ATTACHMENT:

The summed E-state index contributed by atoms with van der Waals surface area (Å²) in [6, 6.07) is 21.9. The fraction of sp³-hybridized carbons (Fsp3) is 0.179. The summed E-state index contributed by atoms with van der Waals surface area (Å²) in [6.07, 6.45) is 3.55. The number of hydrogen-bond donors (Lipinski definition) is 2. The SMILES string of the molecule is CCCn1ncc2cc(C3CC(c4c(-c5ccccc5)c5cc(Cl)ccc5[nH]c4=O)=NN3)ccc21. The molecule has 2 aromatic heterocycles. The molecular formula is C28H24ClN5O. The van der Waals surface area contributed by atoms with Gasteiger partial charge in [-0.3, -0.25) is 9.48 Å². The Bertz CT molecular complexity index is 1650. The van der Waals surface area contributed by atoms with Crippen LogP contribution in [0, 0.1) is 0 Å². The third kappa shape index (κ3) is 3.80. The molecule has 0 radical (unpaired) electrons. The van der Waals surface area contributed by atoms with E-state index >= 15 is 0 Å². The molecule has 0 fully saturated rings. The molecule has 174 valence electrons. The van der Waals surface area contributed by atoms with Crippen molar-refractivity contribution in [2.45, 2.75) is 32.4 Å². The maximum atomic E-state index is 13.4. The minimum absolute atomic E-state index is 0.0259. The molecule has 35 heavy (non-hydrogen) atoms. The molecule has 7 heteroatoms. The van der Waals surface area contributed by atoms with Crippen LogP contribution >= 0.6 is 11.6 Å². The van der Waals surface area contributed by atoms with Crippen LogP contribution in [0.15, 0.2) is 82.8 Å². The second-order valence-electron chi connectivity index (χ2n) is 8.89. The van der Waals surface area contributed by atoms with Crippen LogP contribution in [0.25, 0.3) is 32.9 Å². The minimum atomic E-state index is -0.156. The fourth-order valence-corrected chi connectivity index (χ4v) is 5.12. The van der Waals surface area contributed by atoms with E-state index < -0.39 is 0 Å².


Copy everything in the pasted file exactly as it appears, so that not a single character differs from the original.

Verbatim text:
The summed E-state index contributed by atoms with van der Waals surface area (Å²) in [6, 6.07) is 21.9. The fraction of sp³-hybridized carbons (Fsp3) is 0.179. The summed E-state index contributed by atoms with van der Waals surface area (Å²) in [6.07, 6.45) is 3.55. The number of hydrogen-bond donors (Lipinski definition) is 2. The SMILES string of the molecule is CCCn1ncc2cc(C3CC(c4c(-c5ccccc5)c5cc(Cl)ccc5[nH]c4=O)=NN3)ccc21. The molecule has 2 aromatic heterocycles. The molecular formula is C28H24ClN5O. The van der Waals surface area contributed by atoms with Gasteiger partial charge in [-0.3, -0.25) is 9.48 Å². The Bertz CT molecular complexity index is 1650. The van der Waals surface area contributed by atoms with Crippen LogP contribution in [0, 0.1) is 0 Å². The third kappa shape index (κ3) is 3.80. The molecule has 0 radical (unpaired) electrons. The van der Waals surface area contributed by atoms with E-state index >= 15 is 0 Å². The molecule has 0 fully saturated rings. The molecule has 174 valence electrons. The van der Waals surface area contributed by atoms with Crippen molar-refractivity contribution in [2.45, 2.75) is 32.4 Å². The maximum atomic E-state index is 13.4. The minimum absolute atomic E-state index is 0.0259. The molecule has 35 heavy (non-hydrogen) atoms. The molecule has 7 heteroatoms. The van der Waals surface area contributed by atoms with Crippen LogP contribution >= 0.6 is 11.6 Å². The van der Waals surface area contributed by atoms with Crippen LogP contribution in [0.15, 0.2) is 82.8 Å². The second-order valence-electron chi connectivity index (χ2n) is 8.89. The van der Waals surface area contributed by atoms with Crippen LogP contribution in [0.25, 0.3) is 32.9 Å². The minimum atomic E-state index is -0.156. The fourth-order valence-corrected chi connectivity index (χ4v) is 5.12. The van der Waals surface area contributed by atoms with E-state index < -0.39 is 0 Å².